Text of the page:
About 48 kilometers off the eastern coast of the United States, scientists from Rutgers, the State University of New Jersey, peered over the side of a small research vessel, the Arabella. They had just launched RU27, a 2-meter-long oceanographic probe shaped like a torpedo with wings. Although it sported a bright yellow paint job for good visibility, it was unclear whether anyone would ever see this underwater robot again. Its mission, simply put, was to cross the Atlantic before its batteries gave out.
Unlike other underwater drones, RU27 and its kin are able to travel without the aid of a propeller. Instead, they move up and down through the top 100 to 200 meters of seawater by adjusting their buoyancy while gliding forward using their swept-back wings. With this strategy, they can go a remarkably long way on a remarkably small amount of energy.
When submerged and thus out of radio contact, RU27 steered itself with the aid of sensors that registered depth, heading, and angle from the horizontal. From those inputs, it could ”dead reckon” about where it had glided since its last GPS navigational fix: Every 8 hours the probe broke the surface and briefly stuck its tail in the air, which exposed its GPS antenna as well as the antenna of an Iridium satellite modem. This allowed the vehicle to contact its operators, who were located in New Brunswick, N.J., in the Rutgers Coastal Ocean Observation Lab, or COOL Room.
Modeled after NASA’s command center in Houston, the COOL Room is lined with computer consoles and plasma displays. They indicate, among other things, the locations of various research vessels and remote-controlled gliders working the world’s oceans. Whenever researchers call them up, other nautically relevant charts also dance across the screens, showing, for example, sea-surface temperatures, currents, winds, and cloud cover.
On the day of the launch—27 April 2009—the COOL Room was packed with students, scientists, and technicians, all clinging to the sounds radioed in from the Arabella. When Scott Glenn, leader of the shipboard science team, applauded RU27’s safe passage into the sea, the throng in the control room followed suit. It was one small step for a machine, on what was to be one giant transatlantic leap for mankind.
But mere minutes into the mission, during an initial test dive, it became clear that something was seriously amiss. RU27 was diving too slowly and ascending too quickly. Had somebody forgotten to install one of the extra battery packs, making the glider more buoyant than expected? Unless the cause could be found and rectified, RU27 would have to be plucked from the Atlantic and returned to Rutgers for disassembly and troubleshooting.
A tense half hour passed while the glider completed another test dive. Finally, the Arabella team pinpointed the problem—a hastily mistyped minus sign instead of a plus sign in one of the guidance parameters sent to RU27’s onboard computer. ”It’s nice that it does exactly what it’s told, even if it’s wrong,” Glenn said.
Once that wrinkle was ironed out, researchers in the COOL Room took control of the glider. Tina Haskins, a Rutgers technician who had helped to assemble the glider, surveyed RU27 from the deck of the Arabella while the little yellow submarine drifted close to the ship. ”All right, bid farewell!” she called out. ”This is the last time we’ll see her on the surface for a while.” And with those words still floating in the air, RU27 silently dove beneath the waves.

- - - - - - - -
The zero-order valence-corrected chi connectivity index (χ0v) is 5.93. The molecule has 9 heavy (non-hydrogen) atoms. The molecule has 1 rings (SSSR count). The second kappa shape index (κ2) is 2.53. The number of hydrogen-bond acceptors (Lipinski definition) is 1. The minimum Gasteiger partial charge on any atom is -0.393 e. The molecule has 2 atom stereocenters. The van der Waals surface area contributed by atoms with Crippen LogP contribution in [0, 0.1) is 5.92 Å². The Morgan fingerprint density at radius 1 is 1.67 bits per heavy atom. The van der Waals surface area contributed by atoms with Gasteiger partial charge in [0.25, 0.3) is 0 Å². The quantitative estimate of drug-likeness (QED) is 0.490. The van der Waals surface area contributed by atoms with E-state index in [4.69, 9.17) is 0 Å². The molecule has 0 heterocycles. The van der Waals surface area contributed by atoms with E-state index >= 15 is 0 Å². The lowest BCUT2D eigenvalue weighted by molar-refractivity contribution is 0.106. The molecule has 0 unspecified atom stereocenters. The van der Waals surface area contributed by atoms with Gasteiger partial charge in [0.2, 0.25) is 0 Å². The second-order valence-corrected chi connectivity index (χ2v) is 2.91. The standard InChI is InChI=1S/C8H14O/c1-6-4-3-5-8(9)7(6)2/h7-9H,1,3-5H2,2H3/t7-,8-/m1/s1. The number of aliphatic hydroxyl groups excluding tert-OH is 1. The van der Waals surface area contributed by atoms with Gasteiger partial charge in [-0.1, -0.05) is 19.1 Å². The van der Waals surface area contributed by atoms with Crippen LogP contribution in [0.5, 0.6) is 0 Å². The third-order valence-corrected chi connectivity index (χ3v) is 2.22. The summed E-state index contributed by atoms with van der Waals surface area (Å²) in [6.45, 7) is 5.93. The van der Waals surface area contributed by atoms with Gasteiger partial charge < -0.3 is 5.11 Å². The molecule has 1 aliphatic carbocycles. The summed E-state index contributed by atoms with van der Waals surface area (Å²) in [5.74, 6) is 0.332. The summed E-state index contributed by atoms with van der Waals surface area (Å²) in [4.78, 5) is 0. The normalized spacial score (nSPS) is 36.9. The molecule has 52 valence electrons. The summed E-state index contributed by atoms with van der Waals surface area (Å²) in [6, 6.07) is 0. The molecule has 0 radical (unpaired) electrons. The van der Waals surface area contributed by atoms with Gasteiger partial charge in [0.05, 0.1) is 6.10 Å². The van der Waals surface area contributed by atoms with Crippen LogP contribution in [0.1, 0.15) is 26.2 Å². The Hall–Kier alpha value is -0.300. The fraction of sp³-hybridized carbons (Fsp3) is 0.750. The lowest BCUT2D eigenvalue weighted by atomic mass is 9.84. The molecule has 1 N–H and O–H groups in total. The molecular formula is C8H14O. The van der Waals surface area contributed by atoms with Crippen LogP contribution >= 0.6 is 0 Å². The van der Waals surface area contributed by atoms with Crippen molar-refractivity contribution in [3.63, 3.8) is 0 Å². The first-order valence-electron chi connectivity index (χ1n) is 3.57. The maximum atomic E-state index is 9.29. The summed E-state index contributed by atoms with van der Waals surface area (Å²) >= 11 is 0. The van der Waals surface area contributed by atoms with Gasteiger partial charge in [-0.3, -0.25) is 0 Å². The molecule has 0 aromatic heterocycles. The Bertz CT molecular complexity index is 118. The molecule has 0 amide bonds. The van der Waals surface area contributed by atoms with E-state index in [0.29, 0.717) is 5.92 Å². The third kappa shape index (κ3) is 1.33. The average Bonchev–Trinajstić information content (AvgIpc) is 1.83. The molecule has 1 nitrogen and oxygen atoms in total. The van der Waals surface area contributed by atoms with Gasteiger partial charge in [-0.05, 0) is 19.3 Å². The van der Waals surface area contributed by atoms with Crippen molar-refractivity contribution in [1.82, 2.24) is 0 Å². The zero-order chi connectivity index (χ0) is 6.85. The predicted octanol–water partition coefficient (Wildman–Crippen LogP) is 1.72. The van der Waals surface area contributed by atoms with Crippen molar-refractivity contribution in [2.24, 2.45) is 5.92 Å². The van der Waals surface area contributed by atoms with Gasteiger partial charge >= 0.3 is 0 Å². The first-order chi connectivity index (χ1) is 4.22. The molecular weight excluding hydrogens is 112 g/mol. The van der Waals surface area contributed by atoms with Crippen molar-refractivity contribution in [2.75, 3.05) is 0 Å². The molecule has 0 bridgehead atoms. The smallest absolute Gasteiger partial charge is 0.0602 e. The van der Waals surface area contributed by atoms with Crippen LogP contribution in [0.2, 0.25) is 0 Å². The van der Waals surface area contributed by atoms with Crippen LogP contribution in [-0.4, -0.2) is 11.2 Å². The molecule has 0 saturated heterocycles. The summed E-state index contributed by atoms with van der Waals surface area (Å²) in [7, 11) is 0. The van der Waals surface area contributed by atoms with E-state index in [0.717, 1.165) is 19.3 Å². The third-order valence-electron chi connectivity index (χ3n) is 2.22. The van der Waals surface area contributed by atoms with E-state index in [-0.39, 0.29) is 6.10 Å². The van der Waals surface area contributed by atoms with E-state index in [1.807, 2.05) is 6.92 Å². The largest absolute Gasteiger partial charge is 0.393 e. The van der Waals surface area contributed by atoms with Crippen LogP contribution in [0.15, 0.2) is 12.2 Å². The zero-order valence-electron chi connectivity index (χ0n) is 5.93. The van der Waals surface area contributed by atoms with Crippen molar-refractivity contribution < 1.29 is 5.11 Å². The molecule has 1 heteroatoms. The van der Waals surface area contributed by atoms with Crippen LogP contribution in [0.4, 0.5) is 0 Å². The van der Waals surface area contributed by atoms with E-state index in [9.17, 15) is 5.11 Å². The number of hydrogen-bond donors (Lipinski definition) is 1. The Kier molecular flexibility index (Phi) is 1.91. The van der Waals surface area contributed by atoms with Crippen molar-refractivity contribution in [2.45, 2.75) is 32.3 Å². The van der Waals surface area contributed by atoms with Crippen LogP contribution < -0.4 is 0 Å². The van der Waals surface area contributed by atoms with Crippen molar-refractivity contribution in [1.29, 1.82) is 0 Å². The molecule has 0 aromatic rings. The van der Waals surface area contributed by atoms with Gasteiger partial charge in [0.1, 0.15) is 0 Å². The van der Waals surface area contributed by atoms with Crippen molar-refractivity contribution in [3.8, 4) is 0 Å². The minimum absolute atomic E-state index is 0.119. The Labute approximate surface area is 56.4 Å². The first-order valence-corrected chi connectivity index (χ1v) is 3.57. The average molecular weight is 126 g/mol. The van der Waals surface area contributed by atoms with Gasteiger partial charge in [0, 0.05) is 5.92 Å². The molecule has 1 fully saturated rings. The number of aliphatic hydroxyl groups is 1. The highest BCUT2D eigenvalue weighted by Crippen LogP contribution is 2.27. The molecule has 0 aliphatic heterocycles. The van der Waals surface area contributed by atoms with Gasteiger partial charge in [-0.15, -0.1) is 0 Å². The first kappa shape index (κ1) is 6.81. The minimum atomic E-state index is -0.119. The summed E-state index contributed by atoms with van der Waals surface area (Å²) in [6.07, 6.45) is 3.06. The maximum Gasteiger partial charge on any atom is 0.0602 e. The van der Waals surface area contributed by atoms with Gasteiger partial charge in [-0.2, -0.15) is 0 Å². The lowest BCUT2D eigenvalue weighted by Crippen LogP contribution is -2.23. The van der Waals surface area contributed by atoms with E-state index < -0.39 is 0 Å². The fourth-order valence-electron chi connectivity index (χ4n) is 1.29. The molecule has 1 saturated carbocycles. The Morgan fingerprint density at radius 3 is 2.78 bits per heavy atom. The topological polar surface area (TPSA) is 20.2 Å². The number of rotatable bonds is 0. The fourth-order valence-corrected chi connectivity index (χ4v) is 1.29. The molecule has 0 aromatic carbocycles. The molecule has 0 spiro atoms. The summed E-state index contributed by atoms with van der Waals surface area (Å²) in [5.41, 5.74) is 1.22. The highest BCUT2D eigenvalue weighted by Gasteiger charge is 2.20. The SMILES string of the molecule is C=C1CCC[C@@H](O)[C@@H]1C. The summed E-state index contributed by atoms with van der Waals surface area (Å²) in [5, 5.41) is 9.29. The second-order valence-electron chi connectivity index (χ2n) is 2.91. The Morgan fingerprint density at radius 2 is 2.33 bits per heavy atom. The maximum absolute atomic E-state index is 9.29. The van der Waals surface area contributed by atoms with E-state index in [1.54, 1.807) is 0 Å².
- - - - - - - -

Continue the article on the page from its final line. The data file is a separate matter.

RU27 is just one of more than 100 gliders doing important oceanographic work all over the world. They are designed and built by a handful of companies and research groups. The maker of RU27, Teledyne Webb Research, of East Falmouth, Mass., is the largest supplier of these unique oceanographic robots. Their up-and-down zigzagging lets scientists survey the upper part of the ocean, which is otherwise largely invisible to them.
Satellites track only the sea surface, and most measurements of conditions at depth come from sensors attached to a few thousand floating oceanographic probes that drift wherever the currents take them. To examine targeted areas, oceanographers can lower instruments from research vessels, but such ships have limitations. They cannot be used to investigate the oceanographic effects of violent storms, for example—at least not intentionally. Also, research vessels rarely remain at sea for longer than a month or so at a time, and they’re extraordinarily expensive to operate.
Remote-controlled gliders suffer from none of these constraints. They are inexpensive and require no crew or support ship (except while they’re being deployed or recovered), making them a cost-effective way to survey large swaths of the upper ocean.
But oceanographic gliders don’t just study the sea: Some, known as thermal gliders, can also use the ocean’s energy as a source of power. They do so by taking advantage of the temperature difference between the surface, which is warmed by the sun, and the ocean’s chilly depths.
To understand how a thermal glider works, imagine for a moment that you’ve filled a garbage bag with tap water and then frozen the entire mass. Next, you attach a good-size lead sinker to it and plop it into the ocean. After bobbing around on the surface for a while, the ice would melt, and the weighted bag would sink. Now, consider what would happen if the seawater surrounding the sinking mass became cold enough to freeze the water in the bag. Ice would re-form, and the bag would float to the surface, lead sinker and all, whereupon the cycle would start all over again. If this contraption had wings, it could also glide forward as it yo-yoed up and down.